Greek protesters in February

But the Greek premier has not been slow to revive memories of Germany’s occupation of Greece during the war, most notably through a renewed demand for reparation payments. Greece is demanding €279bn from Germany for Nazi war crimes and a 1943 forced loan taken from the Greek central bank. The Germans claim that the issue of reparations was dealt with in a 1960 settlement and closed definitively in 1990 before German reunification.

It is no surprise, if a little crass, that Tsipras and his Syriza colleagues should focus on the war in support of their arguments: it was arguably modern Greece’s finest hour, and certainly Germany’s most ignoble. But the improbable intensity of the relationship between the two countries has its roots much farther back in time than that.

The 18th-century antiquarian Johann Joachim Winckelmann

It’s no exaggeration to say that German culture has been obsessed by Greece from the 18th century onwards. Its cultish regard was propelled by the historian and archaeologist Johann Joachim Winckelmann, whose The History of Art in Antiquity, published in 1764, was a key text for European intellectuals. It was marked by a reverence, and almost adolescent passion, for the art and society of classical Greece. Winckelmann’s reading of the glories of ancient Athens (he never actually visited the city or, indeed, the country, for fear of polluting his idealised vision) became highly influential on his compatriots over the forthcoming decades.

“The universal, dominant characteristic of Greek masterpieces is noble simplicity and serene greatness,” wrote Winckelmann. His adulation was followed throughout the continent, leading to the stocking of northern European museums and palaces with treasures from the Greek mainland, then under Ottoman occupation, and a valorisation of ancient Greece as the symbol of an otherworldly aesthetic purity that would act as a corrective against the grim imperfections of modern life.

Some believe that the reverence went too far. In her brilliant essay of 1935, “The Tyranny of Greece over Germany”, English scholar EM Butler examined the lives of great German cultural figures such as Winckelmann, Goethe, Schiller, Hölderlin and Heine, and concluded that they had been all but destroyed by their passion for Greece. “They wished to seize and possess Greek beauty and make it their own; or to outdo it; or, failing that, to destroy it; or to drag it violently into the present; to unearth the buried treasure; to resuscitate the gods,” she wrote.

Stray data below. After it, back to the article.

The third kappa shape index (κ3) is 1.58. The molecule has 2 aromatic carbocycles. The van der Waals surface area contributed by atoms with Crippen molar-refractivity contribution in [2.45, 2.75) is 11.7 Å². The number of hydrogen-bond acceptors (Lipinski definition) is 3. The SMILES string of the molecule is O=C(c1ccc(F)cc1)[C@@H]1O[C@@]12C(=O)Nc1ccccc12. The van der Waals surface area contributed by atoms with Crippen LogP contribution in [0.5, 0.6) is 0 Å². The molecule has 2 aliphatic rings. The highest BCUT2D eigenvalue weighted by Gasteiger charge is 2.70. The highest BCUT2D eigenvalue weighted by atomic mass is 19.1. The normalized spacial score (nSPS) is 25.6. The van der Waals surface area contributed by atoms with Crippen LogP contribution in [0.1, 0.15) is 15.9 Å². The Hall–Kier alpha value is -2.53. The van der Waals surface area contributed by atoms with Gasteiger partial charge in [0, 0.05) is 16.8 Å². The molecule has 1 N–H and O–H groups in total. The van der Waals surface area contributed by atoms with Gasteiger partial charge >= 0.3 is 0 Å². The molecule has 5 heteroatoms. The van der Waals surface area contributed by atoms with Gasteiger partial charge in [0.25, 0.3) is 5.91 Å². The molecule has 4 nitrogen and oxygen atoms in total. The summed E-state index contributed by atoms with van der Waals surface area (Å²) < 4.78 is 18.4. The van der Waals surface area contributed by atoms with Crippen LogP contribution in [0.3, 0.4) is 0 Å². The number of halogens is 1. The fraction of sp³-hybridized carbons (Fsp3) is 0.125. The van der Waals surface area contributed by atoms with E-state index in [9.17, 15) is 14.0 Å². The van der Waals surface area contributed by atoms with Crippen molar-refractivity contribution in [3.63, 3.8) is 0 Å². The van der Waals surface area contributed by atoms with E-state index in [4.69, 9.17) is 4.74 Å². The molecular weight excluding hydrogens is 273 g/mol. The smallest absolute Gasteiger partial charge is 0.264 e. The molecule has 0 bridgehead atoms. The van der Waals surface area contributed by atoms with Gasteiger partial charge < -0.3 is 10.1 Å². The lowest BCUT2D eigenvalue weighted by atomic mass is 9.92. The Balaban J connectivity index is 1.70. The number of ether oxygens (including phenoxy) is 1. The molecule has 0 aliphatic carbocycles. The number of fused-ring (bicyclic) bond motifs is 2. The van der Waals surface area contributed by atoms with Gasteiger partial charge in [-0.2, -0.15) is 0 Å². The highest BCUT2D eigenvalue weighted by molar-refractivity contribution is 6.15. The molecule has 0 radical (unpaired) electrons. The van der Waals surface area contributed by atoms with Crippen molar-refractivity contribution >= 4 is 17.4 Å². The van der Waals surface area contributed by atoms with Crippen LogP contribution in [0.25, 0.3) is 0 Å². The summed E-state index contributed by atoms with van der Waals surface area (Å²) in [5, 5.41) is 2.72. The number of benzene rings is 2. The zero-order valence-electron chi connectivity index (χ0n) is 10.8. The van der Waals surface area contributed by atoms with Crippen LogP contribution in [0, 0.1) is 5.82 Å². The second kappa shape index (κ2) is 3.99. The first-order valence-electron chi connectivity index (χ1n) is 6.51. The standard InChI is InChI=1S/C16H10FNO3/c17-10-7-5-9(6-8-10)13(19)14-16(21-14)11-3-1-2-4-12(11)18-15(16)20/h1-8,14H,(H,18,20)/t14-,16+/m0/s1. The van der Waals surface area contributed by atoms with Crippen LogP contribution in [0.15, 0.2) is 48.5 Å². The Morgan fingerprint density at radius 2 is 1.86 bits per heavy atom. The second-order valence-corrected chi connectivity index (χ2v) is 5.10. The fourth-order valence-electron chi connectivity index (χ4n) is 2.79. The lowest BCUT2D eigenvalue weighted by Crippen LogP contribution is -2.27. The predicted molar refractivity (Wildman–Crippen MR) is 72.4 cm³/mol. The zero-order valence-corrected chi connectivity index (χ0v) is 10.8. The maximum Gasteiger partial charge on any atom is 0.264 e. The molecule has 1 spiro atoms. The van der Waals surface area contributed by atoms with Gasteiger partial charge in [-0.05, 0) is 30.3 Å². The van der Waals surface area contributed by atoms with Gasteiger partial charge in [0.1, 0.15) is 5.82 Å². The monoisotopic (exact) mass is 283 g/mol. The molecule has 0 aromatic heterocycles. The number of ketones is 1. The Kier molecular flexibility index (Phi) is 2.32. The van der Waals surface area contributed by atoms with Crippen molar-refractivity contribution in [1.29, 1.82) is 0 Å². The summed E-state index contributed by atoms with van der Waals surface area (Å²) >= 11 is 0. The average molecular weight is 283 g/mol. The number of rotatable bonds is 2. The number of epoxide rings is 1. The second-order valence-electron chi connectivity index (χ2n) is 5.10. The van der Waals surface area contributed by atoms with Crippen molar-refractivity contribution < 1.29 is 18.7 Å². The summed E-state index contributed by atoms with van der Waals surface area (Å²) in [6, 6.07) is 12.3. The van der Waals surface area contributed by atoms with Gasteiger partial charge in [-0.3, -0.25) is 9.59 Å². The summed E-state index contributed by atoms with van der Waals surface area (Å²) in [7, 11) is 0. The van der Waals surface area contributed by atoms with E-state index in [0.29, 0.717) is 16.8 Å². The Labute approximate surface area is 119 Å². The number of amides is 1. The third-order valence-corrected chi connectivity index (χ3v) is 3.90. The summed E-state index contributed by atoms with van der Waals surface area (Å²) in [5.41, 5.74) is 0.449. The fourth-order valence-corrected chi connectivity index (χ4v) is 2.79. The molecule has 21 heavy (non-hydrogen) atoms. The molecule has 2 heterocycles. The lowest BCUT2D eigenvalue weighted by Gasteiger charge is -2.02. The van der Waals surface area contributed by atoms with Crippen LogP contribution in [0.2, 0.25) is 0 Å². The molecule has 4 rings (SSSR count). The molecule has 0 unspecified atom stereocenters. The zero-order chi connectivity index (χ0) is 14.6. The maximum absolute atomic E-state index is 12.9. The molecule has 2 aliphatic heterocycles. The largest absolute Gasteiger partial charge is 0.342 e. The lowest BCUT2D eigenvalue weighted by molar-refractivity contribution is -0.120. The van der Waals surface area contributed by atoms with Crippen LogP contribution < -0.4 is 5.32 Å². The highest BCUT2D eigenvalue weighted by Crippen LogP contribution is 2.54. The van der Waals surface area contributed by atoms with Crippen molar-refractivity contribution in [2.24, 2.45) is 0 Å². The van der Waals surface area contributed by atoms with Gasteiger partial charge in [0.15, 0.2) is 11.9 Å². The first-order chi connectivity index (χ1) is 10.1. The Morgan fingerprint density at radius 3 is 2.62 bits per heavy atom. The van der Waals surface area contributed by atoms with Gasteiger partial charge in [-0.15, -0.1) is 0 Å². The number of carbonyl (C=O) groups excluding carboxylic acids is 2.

But her subjects had succumbed to a kind of curse. “One murder, one sudden death, two cases of insanity, another of megalomania; and the insidious disease of mythomania undermining nearly all; it is enough to make the merciful regret that Winckelmann was ever born,” wrote Butler.

The German scholar who really “got” Greece, said Butler, was Nietzsche, who mocked Winckelmann’s portrayal of a sunny, serene Aegean polity. The philosopher, instead, evoked a “sombre, tragic, valiant and beauty-loving people, intimately aware of the terrible nature of the world they lived in”. The philosopher’s key to understanding the Greek temperament was the figure of Dionysus: a god of intoxication and music, “shattering forms and melting personal identity away, so that the individual was pulled down into the racing river of life and learnt to affirm its tragic secrets”.

Here were the beginnings of a philosophical tension between Germany and Greece: the “hopeless passion for the absolute”, as Butler put it, of the German temperament, floundering on the darker, more complex verities of real life. It felt like a betrayal, and it was to linger for two centuries.

After the twin traumas of war and civil war, modern Greece recovered to become, well, modern. It wasn’t only German brothers who discovered that the country’s natural assets could become the foundation of a highly profitable tourist industry. But here was the twist: Greece discovered that its selling point, in the febrile 1960s, was not the “noble simplicity” so admired by Winckelmann, but a modern evocation of Nietzsche’s Dionysian spirit.

Greece’s beaches were for relaxing, switching off, sunbathing in the nude, making love under the stars. In Zorba the Greek, Michael Cacoyannis’s 1964 adaptation of Nikos Kazantzakis’s novel, the Cretan peasant Alexis Zorba puts forward a lyrical manifesto that would find short shrift among the Winckelmanns and, indeed, the Schäubles of the nordic world. “This is true happiness,” he philosophises to his new friend, Basil, an uptight Englishman played by Alan Bates. “To have no ambition and to work like a horse as if you had every ambition. To live far from men, not to need them and yet to love them. To have the stars above, the land to your left and the sea to your right and to realise of a sudden that in your heart, life has accomplished its final miracle: it has become a fairytale.”